In April 2018, the Nancy newspaper strip introduced a new creator: cartoonist Olivia Jaimes, who was selected because of her previous webcomics to provide a “21st-century female perspective” on Ernie Bushmiller’s famously minimalist and surreal little girl. It was a surprising move for the syndicate to select an iconoclastic young woman instead of one of the many older men who fervently admire Bushmiller’s creation. The results were a 400 percent increase in Nancy readers on GoComics.com in one year and Nancy print sales doubling to 140 newspapers, proving it was a very good decision from editor Shena Wolf. “Olivia James” is a pseudonym for the creator who has chosen to keep her private life and former webcomics career separate from her work on Nancy, to avoid all the internet hassle that comes with being female.

Both admirers and detractors have reacted strongly to Nancy’s contemporary updating with phones, the internet and computers very much at the centre of her existence now, and a definite geekiness added to her problem-solving personality. Interviewed in the Washington Post, Jaimes explains her take on the strip: “I think a lot of my new perspective is: We have smartphones now. There are a bunch of Bushmiller’s Nancy jokes that are basically, ‘Nancy uses something in a way that’s different than intended.’ She’s got, like, a thousand megaphones sitting around her house just waiting to be used creatively in jokes. But now the central nouns in our lives have shrunk. I use my phone for everything, so why wouldn’t Nancy? And that starts to put a damper on certain kinds of jokes, because why would she use a giant church steeple as a megaphone to get Sluggo’s attention when she could just text? At the same time, all the new tech we have means there are angles that just weren’t an option for Ernie Bushmiller. Dude didn’t have the Internet. The Internet is so good for jokes.”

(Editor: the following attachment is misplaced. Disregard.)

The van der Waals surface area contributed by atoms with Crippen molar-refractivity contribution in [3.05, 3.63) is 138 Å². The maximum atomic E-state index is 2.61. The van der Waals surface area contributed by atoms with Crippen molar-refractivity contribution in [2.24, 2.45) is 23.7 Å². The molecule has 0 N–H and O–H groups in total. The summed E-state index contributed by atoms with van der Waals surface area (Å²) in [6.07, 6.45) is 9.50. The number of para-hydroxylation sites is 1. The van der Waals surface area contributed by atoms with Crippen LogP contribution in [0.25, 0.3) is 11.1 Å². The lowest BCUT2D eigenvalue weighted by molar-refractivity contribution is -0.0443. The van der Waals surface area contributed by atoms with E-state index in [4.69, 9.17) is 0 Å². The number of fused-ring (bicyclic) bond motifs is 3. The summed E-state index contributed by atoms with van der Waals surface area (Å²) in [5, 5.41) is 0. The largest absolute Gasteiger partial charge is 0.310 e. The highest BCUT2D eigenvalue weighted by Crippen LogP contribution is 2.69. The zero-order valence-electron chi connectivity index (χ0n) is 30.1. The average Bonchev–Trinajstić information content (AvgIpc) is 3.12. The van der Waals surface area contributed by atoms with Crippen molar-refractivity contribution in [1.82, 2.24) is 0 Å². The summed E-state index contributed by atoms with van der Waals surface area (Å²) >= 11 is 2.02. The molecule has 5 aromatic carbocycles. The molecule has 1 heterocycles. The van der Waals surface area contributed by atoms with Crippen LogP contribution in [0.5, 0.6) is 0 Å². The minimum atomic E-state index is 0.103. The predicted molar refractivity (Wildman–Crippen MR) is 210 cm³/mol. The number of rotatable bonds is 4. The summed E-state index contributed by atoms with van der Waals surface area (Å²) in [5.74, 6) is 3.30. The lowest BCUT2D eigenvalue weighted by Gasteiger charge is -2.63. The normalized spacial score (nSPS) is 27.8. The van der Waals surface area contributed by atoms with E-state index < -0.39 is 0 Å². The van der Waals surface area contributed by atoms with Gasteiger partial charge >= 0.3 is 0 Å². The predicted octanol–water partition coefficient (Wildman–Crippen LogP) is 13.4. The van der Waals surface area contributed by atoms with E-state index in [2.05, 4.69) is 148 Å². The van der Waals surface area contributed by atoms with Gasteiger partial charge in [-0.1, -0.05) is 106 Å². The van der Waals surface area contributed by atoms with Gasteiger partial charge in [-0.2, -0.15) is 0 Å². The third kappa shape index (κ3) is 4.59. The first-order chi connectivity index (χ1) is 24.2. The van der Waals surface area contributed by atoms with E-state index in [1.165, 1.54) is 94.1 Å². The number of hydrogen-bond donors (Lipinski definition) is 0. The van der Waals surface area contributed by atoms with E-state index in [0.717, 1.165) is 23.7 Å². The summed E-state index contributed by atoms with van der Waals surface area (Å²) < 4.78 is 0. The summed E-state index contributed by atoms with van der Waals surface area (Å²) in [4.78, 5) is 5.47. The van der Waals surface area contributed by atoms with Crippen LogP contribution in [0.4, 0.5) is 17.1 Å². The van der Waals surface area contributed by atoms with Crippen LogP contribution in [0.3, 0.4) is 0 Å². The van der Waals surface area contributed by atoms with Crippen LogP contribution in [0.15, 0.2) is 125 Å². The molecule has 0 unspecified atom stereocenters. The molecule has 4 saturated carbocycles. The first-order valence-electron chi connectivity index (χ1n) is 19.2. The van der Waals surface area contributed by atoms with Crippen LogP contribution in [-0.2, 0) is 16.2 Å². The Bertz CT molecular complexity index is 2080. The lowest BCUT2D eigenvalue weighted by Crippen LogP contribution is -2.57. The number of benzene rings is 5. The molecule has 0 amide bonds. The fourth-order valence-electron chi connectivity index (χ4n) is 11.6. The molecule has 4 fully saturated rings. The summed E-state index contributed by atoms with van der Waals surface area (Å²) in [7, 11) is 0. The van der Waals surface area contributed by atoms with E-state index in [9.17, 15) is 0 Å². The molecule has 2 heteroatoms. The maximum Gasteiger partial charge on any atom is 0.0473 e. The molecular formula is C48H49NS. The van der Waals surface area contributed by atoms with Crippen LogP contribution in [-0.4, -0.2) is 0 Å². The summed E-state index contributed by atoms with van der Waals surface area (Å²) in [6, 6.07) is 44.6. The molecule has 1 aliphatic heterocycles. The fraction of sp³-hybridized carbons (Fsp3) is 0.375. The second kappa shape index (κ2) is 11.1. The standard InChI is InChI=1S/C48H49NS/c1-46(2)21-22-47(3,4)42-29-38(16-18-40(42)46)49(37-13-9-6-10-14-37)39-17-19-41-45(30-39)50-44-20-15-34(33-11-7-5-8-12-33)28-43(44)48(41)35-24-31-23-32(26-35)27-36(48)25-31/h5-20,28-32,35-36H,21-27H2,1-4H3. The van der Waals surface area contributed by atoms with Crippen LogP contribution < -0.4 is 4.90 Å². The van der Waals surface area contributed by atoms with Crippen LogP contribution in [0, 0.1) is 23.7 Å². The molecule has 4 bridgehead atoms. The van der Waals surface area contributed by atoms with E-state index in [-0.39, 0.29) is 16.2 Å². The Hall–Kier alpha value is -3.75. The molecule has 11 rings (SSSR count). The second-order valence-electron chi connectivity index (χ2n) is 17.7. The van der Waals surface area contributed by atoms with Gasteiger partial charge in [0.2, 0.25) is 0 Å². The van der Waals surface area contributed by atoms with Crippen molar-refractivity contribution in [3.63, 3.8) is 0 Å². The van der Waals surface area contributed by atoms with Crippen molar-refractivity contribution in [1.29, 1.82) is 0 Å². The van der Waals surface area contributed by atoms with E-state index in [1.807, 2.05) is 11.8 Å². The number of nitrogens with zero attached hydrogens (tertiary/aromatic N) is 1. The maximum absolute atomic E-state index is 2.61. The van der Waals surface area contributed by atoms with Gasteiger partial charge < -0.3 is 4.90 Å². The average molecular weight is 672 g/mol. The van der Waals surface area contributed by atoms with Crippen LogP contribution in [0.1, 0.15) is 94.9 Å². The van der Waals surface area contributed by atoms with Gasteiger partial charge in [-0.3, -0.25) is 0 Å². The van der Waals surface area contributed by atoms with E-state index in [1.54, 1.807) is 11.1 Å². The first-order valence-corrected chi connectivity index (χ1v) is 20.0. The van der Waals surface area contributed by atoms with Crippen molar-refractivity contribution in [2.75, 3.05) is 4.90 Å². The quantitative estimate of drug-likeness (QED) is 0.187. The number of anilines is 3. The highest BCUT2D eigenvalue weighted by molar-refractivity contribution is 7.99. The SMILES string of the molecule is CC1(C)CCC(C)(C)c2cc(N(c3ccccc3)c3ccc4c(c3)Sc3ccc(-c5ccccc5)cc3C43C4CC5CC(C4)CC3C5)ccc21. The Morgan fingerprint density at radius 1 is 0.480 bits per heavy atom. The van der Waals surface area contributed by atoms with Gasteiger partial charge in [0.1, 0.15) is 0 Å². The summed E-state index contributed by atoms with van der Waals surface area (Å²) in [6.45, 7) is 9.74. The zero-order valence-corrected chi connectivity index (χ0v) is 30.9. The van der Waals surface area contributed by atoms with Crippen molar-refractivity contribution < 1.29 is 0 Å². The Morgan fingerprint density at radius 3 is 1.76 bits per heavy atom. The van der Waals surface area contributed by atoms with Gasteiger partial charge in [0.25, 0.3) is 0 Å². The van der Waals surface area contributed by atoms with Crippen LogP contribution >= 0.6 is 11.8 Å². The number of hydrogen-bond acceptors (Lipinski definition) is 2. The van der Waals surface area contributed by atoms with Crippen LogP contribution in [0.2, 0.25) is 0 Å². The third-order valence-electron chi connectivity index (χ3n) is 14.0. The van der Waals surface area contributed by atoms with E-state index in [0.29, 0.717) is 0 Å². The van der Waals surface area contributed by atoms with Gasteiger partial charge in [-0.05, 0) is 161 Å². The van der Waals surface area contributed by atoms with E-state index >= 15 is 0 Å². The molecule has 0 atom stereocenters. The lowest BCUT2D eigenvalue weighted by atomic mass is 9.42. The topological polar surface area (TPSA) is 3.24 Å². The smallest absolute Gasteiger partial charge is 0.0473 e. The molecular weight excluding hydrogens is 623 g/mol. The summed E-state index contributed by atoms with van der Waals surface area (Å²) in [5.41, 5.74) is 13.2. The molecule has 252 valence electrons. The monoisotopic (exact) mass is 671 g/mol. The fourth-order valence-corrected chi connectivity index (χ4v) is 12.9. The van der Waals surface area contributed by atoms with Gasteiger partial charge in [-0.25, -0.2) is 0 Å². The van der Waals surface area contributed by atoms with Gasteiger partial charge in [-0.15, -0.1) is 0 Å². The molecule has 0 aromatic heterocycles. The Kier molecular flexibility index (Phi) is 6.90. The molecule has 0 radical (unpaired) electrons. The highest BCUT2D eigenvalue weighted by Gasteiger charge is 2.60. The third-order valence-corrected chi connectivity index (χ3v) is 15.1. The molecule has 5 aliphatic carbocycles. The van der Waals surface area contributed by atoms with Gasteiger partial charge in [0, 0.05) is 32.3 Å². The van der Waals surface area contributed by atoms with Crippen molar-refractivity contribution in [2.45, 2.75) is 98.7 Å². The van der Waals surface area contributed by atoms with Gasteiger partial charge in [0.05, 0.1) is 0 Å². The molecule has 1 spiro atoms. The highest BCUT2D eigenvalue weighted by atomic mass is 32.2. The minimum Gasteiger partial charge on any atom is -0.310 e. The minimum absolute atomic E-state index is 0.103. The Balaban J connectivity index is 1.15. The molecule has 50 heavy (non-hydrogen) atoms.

Bushmiller’s detached absurdist style is very difficult to copy, as all the subsequent versions of Nancy have proven, and this new Nancy isn’t as visually sophisticated as the original. The minimal drawing lacks the beautifully controlled, forensically precise brushwork of Bushmiller. However, the tone of his surreal world is well matched by the sharp design and the slightly sarcastic, deadpan yet gleefully self-obsessive little girl presented here.

Nancy: A Comic Collection shows a very worthy updating that approaches classic Nancy more closely than anyone has managed before, bringing her very much into the present. The book features an introduction by editor Sheena Wolf, an afterword by Hilary B. Price, and an interview with Olivia James originally published on Vulture.com. There are also nine ‘fan art’ pictures of Nancy by Jaimes parodying artists from James McNeill Whistler and Johannes Vermeer to Naoko Takeuchi.